I have cancer.
These are the words that no one expects to say,
well, until they have to.
Those flashes in my peripheral vision had once again begun their light show. I was just six days into recovery after a hysterectomy. It wasn’t the best of times. I’d been having flashes for months, but thought the eyestrain from all of the pandemic-driven computer time had gotten the best of me. Yet something in the quiet of that Tuesday afternoon led me to call my optometrist. Within three hours of the call, I was sitting in a specialist’s office with a cancer diagnosis.
“You have ocular melanoma.”
I braced for impact as I saw the words coming out of the doctor’s mouth, but I heard very little of what he said.
Do you have any questions?
I could muster only one.
“Is it survivable?”
Without a yes or no answer, he simply told me that once they could get an appointment, an ocular oncologist would go over treatment options with me. As I got up to leave, the nurse encouraged me, as hard as it would be, to enjoy Thanksgiving with my family and avoid Google-ing this cancer that I didn’t even know was a cancer five minutes before.
Not letting go of my hand in the car, my sister-in-law drove me to meet my husband, Kip, who held my hand the rest of the way home. I called who I needed to call, and we gathered the kids around the farmhouse table that Kip had given me the Christmas before our engagement. He had told me that he envisioned us filling the table with children. It seemed like the appropriate place for us to gather in sickness and in health.
We had agreed on the way home that full transparency would be the best route for us, in large part because I knew that we would be the ones they would look to for strength, for courage, for hope.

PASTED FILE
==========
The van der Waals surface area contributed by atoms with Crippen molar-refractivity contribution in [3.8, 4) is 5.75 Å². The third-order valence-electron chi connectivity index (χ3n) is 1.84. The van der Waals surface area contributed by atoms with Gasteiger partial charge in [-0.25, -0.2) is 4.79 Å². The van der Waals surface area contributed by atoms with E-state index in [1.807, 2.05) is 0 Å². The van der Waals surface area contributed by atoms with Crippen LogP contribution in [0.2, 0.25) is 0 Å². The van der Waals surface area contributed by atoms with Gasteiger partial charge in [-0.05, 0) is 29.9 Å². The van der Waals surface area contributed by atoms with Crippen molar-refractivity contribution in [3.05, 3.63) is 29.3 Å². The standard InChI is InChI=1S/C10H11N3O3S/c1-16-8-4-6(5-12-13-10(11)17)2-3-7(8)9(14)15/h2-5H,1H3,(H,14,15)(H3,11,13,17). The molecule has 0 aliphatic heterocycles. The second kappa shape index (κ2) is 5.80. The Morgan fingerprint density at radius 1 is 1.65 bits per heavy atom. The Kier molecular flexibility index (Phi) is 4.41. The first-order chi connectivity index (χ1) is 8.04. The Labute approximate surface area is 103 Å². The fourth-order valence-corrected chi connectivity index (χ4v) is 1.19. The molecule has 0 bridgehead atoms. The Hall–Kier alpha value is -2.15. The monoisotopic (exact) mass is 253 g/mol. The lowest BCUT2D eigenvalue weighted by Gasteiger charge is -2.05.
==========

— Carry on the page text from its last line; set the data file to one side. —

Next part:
I took a deep breath. “I have cancer.”
I wanted them to know that we would get through it together. We would cry. We would pray. We would tell them everything and try to answer their questions. I wanted them to know that God had been preparing me and that he was preparing them too.
God had never let me down.
Yet the next few days found me struggling to remember my own words. As hard as I tried, I just couldn’t celebrate Thanksgiving the way I should have even though it was crystal clear just how much I had to be thankful for. Kip and I brined a twenty-pound turkey using his dad’s recipe. This would be our first Thanksgiving without him. My mother came over to cook her traditional sides. My kids even unpacked my wedding china, crystal and silver for the table because I had been saying for months that life was just too short to keep the fine china packed up in a cabinet. As we all gathered around the linen-lined table again, I just couldn’t make myself eat. My sickness was far outweighing my health.
What if this were my last Thanksgiving?
Every time our six-year-old slid sock-footed through the kitchen, I sobbed. Would his older brother and sisters tell him just how much his mother adored him? Would he know that my favorite part of cuddling with him was smelling his hair and tracing his fingers with my own? Would all of them know just how completely they each completed me?